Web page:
12.75" x 9.95", pastels on Rembrandt pastel boardHave you ever tried to produce another version of a piece you've already sold? The pastel work above - of the trees in the field next to the lily pond part of the garden at Giverny - was sold about 10 years ago. I've always really liked the image and the combination of a very natural subject and a somewhat abstract banding which works both vertically and horizontally. It's also curious because the dominant blue shades are in the foreground (shot against the light) rather than the background which is dominated by the bleached summer grass and the bright light yellow leaves of the trees.
copyright Katherine Tyrrell
copyright Katherine Tyrrell
I've written before about working in series and the nature of serial process before (think Monet and his haystacks - or Maggie and Moose!) and if you're interested in the latter you might want to take a look at Robert Genn's clickback responses to his article on this topic.
However, the topic today is slightly different. It's about exploring the same view - working from a photograph - and trying to duplicate but make it different and keep it fresh!
Interestingly Robert Genn, in his comments in the above clickback, recommends imagining you're actually outside and can feel the air and the breeze really helps if you're working in the studio from reference material. For me, the particular reference shot for this view always transports me back to the day it was taken. If you look at this map of Monet's garden at Giverny, I was standing in the water garden - on the bottom edge of the lily pond in the middle - inbetween the seat where Monet used to sit and the boundary fence. These are the trees in the field which adjoins the property (situated off the bottom of the map). It was late afternoon on a sunny Saturday in September and the crowds in the water garden were beginning to thin out. I was on my way back to the coast and the ferry having just travelled up to Paris overnight from Provence on the motorail. I'd spent the morning at the Musee de L'Orangerie in Paris - seeing Les Nympheas. As you can imagine the whole of that day is burned into my brain and I have very vivid memories of it!
Back to the artwork! A while ago, I reproduced Giverny Trees in coloured pencil for myself.
It certainly looks different but I don't like it quite as much as the original version in pastel. I decided to have another go - partly for the exhibition I've got coming up (and this decision in part accounts for the lack of work you've seen from me recently).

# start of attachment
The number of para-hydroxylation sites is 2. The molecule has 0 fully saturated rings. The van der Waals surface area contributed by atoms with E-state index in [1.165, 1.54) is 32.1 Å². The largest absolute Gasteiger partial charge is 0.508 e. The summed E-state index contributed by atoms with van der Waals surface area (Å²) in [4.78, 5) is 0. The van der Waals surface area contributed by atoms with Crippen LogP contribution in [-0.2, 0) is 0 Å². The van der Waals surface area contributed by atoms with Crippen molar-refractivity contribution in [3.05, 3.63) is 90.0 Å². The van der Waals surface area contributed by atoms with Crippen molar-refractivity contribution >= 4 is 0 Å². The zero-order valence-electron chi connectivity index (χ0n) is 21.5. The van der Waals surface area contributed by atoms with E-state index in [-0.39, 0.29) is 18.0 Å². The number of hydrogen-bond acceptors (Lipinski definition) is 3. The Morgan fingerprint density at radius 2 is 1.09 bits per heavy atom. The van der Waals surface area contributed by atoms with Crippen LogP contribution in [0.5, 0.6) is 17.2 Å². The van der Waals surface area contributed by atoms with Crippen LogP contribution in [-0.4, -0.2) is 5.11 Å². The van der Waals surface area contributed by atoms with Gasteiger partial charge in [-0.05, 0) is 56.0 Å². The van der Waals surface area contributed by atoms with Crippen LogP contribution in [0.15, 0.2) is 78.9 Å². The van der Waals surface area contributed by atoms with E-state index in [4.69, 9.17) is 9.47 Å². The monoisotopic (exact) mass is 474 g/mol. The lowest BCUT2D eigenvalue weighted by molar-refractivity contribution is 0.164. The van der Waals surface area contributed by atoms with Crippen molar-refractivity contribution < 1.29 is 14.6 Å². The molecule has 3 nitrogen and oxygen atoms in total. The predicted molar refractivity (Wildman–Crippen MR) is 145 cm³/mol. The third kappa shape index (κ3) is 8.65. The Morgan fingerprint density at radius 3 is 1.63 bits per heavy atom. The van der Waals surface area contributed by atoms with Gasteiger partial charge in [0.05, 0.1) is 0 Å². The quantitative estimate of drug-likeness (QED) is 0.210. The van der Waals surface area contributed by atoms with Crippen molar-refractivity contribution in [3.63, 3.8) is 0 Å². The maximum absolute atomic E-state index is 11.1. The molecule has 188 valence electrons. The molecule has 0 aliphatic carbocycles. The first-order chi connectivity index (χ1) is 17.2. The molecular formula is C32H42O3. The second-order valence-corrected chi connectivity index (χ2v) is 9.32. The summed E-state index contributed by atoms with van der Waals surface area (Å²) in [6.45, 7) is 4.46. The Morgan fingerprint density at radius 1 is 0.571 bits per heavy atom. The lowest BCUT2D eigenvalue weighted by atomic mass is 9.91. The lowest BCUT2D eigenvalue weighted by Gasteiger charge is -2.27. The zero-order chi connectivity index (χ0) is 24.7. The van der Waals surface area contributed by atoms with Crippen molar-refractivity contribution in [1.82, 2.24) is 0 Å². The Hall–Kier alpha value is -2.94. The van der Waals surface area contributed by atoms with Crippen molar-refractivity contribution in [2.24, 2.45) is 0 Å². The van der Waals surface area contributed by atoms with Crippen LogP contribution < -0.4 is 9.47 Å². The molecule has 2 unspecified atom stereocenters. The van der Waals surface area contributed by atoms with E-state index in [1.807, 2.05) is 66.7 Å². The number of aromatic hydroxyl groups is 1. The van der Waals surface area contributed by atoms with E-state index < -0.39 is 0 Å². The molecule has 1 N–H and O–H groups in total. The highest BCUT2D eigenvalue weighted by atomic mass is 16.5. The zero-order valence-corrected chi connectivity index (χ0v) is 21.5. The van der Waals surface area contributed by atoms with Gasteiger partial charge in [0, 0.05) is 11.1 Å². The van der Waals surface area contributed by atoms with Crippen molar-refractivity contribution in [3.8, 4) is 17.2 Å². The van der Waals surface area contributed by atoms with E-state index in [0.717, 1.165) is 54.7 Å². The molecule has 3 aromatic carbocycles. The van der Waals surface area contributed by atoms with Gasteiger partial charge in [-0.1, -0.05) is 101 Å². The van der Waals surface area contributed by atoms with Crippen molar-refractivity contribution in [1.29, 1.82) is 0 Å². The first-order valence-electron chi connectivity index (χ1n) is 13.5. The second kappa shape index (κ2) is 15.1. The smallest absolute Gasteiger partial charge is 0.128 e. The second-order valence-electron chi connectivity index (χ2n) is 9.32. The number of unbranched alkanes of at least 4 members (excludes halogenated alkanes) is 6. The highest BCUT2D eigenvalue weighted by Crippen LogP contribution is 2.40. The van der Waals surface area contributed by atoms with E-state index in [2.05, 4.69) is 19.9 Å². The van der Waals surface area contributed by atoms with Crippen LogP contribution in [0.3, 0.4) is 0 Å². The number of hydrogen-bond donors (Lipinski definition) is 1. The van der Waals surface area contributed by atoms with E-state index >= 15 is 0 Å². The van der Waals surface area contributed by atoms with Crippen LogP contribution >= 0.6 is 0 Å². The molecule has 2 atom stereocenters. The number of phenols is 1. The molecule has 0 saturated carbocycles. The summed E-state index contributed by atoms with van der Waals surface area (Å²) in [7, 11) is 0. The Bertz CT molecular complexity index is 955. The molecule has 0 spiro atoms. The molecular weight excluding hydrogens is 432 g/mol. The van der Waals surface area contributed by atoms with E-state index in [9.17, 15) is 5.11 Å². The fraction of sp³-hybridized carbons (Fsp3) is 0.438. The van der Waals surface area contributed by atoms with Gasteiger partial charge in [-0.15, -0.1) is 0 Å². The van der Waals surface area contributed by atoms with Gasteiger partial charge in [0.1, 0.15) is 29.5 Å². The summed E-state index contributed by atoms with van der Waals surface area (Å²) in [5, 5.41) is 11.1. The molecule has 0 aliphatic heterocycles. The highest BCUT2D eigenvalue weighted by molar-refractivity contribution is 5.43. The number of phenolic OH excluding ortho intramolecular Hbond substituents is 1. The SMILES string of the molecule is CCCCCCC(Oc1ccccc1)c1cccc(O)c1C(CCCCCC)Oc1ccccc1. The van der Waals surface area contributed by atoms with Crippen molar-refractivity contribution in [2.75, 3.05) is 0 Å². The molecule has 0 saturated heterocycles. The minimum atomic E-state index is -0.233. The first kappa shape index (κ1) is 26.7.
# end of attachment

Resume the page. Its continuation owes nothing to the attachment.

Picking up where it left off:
In my efforts to make the work different I have been trying different sorts of supports.
So far I've got three new versions produced - on three different supports - and I'm not happy with a single one of them. They all look different but none of them look good! So what's going wrong? Possible reasons:
- first version. I couldn't find my original reference photo and started work on a different type of surface using Giverny #2 in coloured pencil as the reference. Giverny #2 is on blue Canson paper. This version is on aubergine colourfix and totally lacks subtlety. I've flattened it.
- second version. I changed to a pale blue colourfix and tried again. Same sort of problem - but this time lacks the range of values too. I attacked it with solvent and went for a more abstract look - but it still looks like rubbish to me
- third version. Searched and found the original reference photo and the photo of the Giverny #1 and switched back to paper - a yellowy cream Lana Tints pastel paper. Progress to date suggests it's exceptionally boring and the colours simply aren't working on the paper.
If you've got any tips for what you do when trying to reproduce a piece do please leave them as a comment - you never know, one may strike a chord with me or others!
Some more notes:
- The house and gardens at Giverny are open daily (except Mondays) between 1st April and 31st October, from 9.30am until 6.00pm.
- Thanks to Louise for suggesting the subject of this blog post after listening to much whinging from me.
- Apologies for the quality of the image at the top. It's from a photo taken after it had been framed. Spot the pre-website habit!
- Map of Monet's gardens at Giverny
- Giverny - details of opening hours
- Transport: How to get to Giverny
- Robert Genn - serial process plus clickback responses